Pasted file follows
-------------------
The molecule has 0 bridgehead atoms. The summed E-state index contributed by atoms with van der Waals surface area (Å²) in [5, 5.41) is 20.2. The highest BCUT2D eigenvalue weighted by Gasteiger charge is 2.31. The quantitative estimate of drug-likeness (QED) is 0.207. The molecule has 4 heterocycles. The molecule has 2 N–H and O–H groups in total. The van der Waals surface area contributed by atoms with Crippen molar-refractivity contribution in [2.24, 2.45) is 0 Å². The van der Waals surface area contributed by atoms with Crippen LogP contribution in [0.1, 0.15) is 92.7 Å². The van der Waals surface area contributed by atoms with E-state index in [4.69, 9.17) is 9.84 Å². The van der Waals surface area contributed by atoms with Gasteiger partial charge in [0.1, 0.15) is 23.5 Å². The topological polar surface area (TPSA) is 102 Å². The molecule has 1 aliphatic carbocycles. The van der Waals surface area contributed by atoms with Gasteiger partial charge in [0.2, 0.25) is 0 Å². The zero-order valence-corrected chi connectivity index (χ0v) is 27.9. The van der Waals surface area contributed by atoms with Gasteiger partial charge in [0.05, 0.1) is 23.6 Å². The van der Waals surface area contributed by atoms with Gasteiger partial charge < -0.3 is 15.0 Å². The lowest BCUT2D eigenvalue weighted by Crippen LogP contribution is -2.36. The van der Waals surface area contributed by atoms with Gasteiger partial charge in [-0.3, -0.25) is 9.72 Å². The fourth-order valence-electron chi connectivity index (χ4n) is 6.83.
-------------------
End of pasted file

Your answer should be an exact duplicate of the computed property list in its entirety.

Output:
The molecule has 0 bridgehead atoms. The summed E-state index contributed by atoms with van der Waals surface area (Å²) in [5, 5.41) is 20.2. The highest BCUT2D eigenvalue weighted by Gasteiger charge is 2.31. The quantitative estimate of drug-likeness (QED) is 0.207. The molecule has 4 heterocycles. The molecule has 2 N–H and O–H groups in total. The van der Waals surface area contributed by atoms with Crippen molar-refractivity contribution in [2.24, 2.45) is 0 Å². The van der Waals surface area contributed by atoms with Crippen LogP contribution in [0.1, 0.15) is 92.7 Å². The van der Waals surface area contributed by atoms with E-state index in [4.69, 9.17) is 9.84 Å². The van der Waals surface area contributed by atoms with Gasteiger partial charge in [0.1, 0.15) is 23.5 Å². The topological polar surface area (TPSA) is 102 Å². The molecule has 1 aliphatic carbocycles. The van der Waals surface area contributed by atoms with Gasteiger partial charge in [0.2, 0.25) is 0 Å². The zero-order valence-corrected chi connectivity index (χ0v) is 27.9. The van der Waals surface area contributed by atoms with Gasteiger partial charge in [0.05, 0.1) is 23.6 Å². The van der Waals surface area contributed by atoms with Gasteiger partial charge < -0.3 is 15.0 Å². The lowest BCUT2D eigenvalue weighted by Crippen LogP contribution is -2.36. The van der Waals surface area contributed by atoms with Gasteiger partial charge in [-0.3, -0.25) is 9.72 Å². The fourth-order valence-electron chi connectivity index (χ4n) is 6.83.